.          P-190



        said that he wants the thing postponed.  What the document
        does not say is that Herr Lammers went into Hitler's
        office and said:  "Look, Mein Fuhrer, there is this
        squabble going on", and that Hitler said on that
        occasion:  "But you know perfectly well this can't
        happen.  I am not having the Jewish question solved at
        this stage.  It has got to be postponed until the end of
        the war."
                  Now that last fanciful example is what you have
        deduced from this document, is it not?
   A.   Mr Rampton, I am going to ask his Lordship's permission to
        come in tomorrow with a little bundle say of, say, four or
        five documents on this particular point, which I would ask
        his Lordship's permission to put before the Court.
   Q.   If you would rather leave it now, I will leave it now.  I
        am just going to propose, you can think about it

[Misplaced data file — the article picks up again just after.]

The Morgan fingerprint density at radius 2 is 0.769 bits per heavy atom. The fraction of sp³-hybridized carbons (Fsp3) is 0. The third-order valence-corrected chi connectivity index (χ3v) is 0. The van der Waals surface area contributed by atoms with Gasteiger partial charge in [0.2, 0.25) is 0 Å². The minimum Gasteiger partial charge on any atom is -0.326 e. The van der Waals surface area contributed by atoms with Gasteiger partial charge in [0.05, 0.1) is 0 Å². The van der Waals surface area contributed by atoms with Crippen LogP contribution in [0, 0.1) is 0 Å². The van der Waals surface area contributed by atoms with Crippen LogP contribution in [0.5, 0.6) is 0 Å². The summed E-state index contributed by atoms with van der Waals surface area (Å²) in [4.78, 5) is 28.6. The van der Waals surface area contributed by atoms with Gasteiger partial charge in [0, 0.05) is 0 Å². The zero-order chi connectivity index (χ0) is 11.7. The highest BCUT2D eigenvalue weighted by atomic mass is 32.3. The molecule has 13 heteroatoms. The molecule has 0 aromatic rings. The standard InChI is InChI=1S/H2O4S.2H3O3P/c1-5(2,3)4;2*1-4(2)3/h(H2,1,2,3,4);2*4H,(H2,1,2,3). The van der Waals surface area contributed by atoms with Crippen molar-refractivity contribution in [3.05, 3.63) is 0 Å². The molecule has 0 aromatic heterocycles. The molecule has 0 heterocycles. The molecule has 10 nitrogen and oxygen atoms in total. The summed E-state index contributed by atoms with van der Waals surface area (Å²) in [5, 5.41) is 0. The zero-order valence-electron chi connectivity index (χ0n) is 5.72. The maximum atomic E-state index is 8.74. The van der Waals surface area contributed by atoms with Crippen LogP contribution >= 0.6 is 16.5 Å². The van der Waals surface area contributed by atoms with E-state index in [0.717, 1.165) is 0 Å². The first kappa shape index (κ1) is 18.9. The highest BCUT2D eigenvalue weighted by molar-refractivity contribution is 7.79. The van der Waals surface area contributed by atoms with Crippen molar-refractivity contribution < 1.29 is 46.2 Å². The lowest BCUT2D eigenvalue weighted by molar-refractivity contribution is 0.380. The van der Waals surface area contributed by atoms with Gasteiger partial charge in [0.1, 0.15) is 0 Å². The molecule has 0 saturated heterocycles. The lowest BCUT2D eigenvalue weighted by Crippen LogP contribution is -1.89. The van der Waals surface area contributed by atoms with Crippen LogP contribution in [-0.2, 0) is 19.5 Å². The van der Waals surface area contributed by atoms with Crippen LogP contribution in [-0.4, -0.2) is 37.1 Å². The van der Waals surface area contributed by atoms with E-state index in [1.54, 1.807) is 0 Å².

overnight, one other possibility to you.
   A.   It is just that I would like the chance to bring in the
        documents which will support my position rather than
        yours.
   MR JUSTICE GRAY:  Yes, by all means.
   MR RAMPTON:  I think that is perfectly reasonable.
   A.   It will be a very small clip, and not one of my usual
        bundles.
   Q.   I may need time to consult them with my expert team.
I am
        not an expert.  Mr Irving, there is one other
possibility,

.          P-191



        is there not, that if this represents, this note, a
        contemporaneous statement by Hitler about his
intentions
        for the Jews in general ----
   A.   Yes.
   Q.   --- then it is quite possible that it is not a 1942
        document at all for this reason, that up to September
        1941, the beginning of the entlosung on Hitler's order
had
        not happened?
   A.   Yes.
   Q.   So it is logically consistent with Hitler's known
        intentions and statements in the earlier part of 1941
or
        in 1940, that this document might emanate at that
date, is
        it not?
   A.   A vanishingly small probability that that was